Lenders should reconsider lending up to 100 per cent loan-to-value mortgages to first-time buyers and aid the younger generation in joining the housing ladder, a trade organisation has suggested.
A report commissioned by the Building Societies Association (BSA) recommended building societies and lenders "revisit the case" for 100 per cent loan-to-value within "appropriate parameters", in addressing the role of intergenerational lending in the mortgage market.
The report, titled ‘Building on the Bank of Mum and Dad’, suggested fintech solutions such as open banking could facilitate increasingly accurate predictive underwriting to support full value lending.
The research found most underwriters in the sector were not "philosophically averse" to 100 per cent lending, but the associated risk was well appreciated.
The study found building societies had shown a high level of product innovation in support of funding from the 'Bank of Mum and Dad', but identified a "greater role" for guarantees, the use of family collateral and flexible mortgages tailored to deposit-raising and affordability criteria.
The BSA’s analysis found 87 per cent of building societies predict the 'Bank of Mum and Dad' to play an increasing role in the housing market in coming years and 59 per cent of aspiring first-time buyers expected support from this type of family funding.
Bob Pannell, former chief economist at the Council of Mortgage Lenders and report co-author, said: "Our young people face huge challenges in buying their first homes. Families instinctively want to help, and it’s the job of lenders, regulators and government to ensure that they have more opportunities to do so in a sustainable way."
The report proposed improved fiscal incentives for intergenerational wealth transfer in an effort to tackle the issue of younger homeownership, but stressed it did not believe the government had "stood idly by" and noted the "huge footprint" of its flagship Help to Buy Equity Loan scheme.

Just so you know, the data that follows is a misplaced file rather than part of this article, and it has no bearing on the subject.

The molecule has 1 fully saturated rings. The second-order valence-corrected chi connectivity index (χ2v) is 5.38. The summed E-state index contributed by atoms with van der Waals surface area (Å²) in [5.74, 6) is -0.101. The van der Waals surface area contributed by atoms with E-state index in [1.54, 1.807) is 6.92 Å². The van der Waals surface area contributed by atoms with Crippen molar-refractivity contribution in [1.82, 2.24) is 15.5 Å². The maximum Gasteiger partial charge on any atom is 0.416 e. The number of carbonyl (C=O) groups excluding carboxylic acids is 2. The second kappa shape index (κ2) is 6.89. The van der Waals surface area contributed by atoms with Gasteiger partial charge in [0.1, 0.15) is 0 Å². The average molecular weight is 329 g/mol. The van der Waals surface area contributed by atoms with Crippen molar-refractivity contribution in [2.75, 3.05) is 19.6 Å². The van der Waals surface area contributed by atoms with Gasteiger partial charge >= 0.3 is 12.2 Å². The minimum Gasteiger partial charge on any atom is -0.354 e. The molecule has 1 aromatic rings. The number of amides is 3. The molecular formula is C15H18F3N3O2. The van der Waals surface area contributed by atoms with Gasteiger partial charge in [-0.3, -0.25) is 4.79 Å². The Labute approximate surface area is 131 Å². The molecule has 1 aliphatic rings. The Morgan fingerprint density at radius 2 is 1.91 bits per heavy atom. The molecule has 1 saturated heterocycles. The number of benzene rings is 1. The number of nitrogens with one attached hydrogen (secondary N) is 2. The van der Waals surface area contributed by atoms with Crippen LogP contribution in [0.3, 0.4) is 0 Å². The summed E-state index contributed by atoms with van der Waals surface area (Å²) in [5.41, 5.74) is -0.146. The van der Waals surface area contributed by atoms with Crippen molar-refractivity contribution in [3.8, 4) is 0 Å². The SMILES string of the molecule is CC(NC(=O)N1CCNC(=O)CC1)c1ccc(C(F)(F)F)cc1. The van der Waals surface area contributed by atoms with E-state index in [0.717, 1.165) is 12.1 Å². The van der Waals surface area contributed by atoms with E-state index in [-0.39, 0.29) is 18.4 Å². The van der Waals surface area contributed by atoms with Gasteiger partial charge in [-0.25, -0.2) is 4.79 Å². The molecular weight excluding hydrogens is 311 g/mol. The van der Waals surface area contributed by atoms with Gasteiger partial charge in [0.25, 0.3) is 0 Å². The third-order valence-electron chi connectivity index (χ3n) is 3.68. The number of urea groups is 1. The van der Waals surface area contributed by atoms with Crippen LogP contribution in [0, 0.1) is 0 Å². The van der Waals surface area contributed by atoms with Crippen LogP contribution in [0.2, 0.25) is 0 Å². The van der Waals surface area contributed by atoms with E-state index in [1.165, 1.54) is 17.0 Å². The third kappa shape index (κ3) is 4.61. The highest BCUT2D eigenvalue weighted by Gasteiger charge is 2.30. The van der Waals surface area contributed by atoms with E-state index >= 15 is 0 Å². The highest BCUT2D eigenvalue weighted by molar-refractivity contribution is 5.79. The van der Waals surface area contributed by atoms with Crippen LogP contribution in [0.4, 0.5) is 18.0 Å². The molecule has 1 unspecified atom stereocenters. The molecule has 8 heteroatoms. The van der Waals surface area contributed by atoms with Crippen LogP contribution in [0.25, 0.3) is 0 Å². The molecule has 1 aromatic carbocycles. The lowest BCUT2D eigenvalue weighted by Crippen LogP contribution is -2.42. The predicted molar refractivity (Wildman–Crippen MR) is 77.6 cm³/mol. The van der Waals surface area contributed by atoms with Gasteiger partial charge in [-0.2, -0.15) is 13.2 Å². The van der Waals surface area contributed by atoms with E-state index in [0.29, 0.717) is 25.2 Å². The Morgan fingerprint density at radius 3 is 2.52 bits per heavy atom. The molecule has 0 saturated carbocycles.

Robin Fieth, chief executive at the BSA, said home ownership remains a fundamental ambition for the majority of people.
He said: "Against the challenging backdrop of high prices, a woefully inadequate supply of homes and a growing intergenerational divide, new ideas and strong debate are essential.
"Family help – the so-called ‘Bank of Mum and Dad’ - is great for those fortunate enough to have this option, but innovations in underwriting could help all potential first-time buyers."
The report also identified a case for the BSA and industry bodies to challenge regulators as to "whether policy sits well with economic reality and social objectives".
The report read: "The obvious case currently relates to the stressed interest rate requirements set out by the Bank of England’s Financial Policy Committee.
"Such housing tools deliver a form of financial stability, but do so by denying many young households the opportunity to buy a property that they are likely to be able to afford."